Louisiana Rep. Graves to lead GOP on House climate panel

February 28, 2019 GMT

WASHINGTON (AP) — Louisiana Rep. Garret Graves says he hopes to broaden the focus of a special House committee on climate change as he becomes its leading Republican

Graves, who was named to the panel Thursday, said the current climate debate centers on part of the equation. While protecting the environment is crucial, lawmakers also should also focus on employment opportunities and improving America’s competitiveness in the global economy, Graves said.

“Energy production and consumption, mitigation and adaptation, and shared responsibility must be discussed if we’re truly going to be ‘global’ in this important conversation,” he said, explaining that he favors an “all-of-the-above” energy strategy.

Graves, 47, in his third term representing the Baton Rouge area, was among six Republicans named Thursday to the climate panel, which is led by Florida Democratic Rep. Kathy Castor.

“At the risk of being self-serving,” said Graves, “there’s no better place on the planet to begin this conversation than coastal Louisiana.”

Other Republicans on the panel are Reps. Morgan Griffith of Virginia, Gary Palmer of Alabama, Buddy Carter of Georgia, Carol Miller of West Virginia and Kelly Armstrong of North Dakota.

House Minority Leader Kevin McCarthy announced the GOP members on Thursday, three weeks after Speaker Nancy Pelosi tapped eight Democrats to join Castor.

While the Democrats’ proposed Green New Deal has attracted far more attention, Pelosi says the climate panel will “spearhead” her party’s work in the House to respond to climate change.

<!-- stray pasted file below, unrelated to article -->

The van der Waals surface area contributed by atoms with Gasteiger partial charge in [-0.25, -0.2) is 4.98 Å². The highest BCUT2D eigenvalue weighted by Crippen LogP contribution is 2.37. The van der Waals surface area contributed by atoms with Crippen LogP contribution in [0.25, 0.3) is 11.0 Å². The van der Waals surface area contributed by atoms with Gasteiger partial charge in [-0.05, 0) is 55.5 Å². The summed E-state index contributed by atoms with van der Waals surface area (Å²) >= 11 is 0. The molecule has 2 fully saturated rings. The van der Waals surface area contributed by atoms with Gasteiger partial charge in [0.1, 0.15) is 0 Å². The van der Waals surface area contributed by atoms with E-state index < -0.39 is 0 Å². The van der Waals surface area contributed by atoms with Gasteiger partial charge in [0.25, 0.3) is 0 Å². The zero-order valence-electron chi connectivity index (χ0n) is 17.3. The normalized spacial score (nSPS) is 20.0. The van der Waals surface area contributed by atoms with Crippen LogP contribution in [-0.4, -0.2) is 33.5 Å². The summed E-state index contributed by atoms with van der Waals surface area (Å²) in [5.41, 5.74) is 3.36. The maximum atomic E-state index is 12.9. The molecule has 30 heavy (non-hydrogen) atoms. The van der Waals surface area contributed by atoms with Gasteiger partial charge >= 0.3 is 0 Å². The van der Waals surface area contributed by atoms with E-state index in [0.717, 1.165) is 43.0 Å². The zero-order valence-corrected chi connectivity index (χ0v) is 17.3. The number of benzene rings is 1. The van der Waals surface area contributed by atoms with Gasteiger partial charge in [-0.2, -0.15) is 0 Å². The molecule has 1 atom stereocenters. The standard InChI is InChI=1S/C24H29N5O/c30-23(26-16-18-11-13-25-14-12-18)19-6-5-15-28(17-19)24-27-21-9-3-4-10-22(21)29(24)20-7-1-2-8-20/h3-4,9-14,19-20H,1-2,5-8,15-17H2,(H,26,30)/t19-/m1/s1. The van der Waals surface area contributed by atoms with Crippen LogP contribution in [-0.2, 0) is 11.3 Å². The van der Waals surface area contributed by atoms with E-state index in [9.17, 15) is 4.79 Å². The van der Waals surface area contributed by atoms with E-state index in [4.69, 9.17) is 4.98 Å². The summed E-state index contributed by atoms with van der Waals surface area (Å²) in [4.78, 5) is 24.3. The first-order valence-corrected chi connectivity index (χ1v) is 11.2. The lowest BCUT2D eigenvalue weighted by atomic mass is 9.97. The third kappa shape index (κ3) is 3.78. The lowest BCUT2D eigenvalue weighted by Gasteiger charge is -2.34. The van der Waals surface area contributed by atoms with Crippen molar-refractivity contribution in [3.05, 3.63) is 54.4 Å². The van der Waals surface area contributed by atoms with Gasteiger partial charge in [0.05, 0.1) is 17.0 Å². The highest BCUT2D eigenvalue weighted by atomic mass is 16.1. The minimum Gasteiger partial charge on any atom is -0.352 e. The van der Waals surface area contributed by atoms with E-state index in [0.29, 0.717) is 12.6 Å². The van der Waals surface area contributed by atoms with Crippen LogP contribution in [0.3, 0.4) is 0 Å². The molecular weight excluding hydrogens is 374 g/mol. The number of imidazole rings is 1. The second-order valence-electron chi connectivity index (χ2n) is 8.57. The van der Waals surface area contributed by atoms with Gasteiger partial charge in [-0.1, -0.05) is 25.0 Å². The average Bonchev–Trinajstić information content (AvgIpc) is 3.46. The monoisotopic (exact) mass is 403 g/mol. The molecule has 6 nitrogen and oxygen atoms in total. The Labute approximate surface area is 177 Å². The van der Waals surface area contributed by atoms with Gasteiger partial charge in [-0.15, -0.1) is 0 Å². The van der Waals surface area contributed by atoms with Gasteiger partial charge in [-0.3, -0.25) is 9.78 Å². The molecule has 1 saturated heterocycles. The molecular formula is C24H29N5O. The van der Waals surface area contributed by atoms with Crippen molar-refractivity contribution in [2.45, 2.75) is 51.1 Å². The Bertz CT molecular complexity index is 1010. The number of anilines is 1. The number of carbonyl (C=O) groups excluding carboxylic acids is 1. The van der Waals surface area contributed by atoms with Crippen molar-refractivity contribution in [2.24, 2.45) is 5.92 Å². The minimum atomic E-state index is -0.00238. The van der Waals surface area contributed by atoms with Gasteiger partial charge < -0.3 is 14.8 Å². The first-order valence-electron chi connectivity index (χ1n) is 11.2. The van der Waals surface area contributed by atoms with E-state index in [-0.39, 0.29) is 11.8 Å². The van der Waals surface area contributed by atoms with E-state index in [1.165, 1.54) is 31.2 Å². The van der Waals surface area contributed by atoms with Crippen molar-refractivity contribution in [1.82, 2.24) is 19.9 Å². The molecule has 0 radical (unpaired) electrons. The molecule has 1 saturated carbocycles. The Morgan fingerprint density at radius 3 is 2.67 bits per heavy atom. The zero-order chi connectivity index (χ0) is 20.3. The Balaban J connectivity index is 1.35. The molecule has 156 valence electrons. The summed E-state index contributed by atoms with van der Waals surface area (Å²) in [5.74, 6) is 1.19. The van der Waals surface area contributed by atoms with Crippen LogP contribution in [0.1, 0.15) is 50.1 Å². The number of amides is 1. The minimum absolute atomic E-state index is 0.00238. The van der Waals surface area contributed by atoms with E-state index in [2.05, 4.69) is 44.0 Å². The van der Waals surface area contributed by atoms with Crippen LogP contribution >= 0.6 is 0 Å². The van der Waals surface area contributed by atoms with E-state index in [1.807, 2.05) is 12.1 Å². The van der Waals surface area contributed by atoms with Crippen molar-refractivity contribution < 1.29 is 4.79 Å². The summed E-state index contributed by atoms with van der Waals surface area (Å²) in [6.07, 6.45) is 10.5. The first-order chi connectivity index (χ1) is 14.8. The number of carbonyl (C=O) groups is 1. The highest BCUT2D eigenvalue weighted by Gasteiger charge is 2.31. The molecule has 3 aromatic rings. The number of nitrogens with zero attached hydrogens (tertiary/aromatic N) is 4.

Castor said Thursday she looks forward to working with Graves and other Republicans to “tackle the climate crisis,” adding: “Americans from all backgrounds and walks of life are urging policy makers to act boldly and build a clean energy economy, and avoid the worst and costly impacts of the changing climate.”

She and Graves both represent states and districts that are bearing the brunt of climate change, Castor said. “These impacts do not discriminate based on political party. We don’t have time to waste,” she said.

Sara Chieffo, vice president of government affairs for the League of Conservation Voters, called it’s “a dereliction of duty” for Republicans to include on the climate panel lawmakers who have questioned the validity of climate science.

While Graves has called failure to acknowledge climate change a mistake for his party, he and other Republicans on the panel “have consistently put industry interests ahead of our kids’ health and our future,′ Chieffo said.

Noting that Graves has “seen first-hand the impacts of rising sea levels on coastal Louisiana communities,” Chieffo said she hopes Graves “will heed his own past words and experiences and start supporting solutions to the climate crisis.”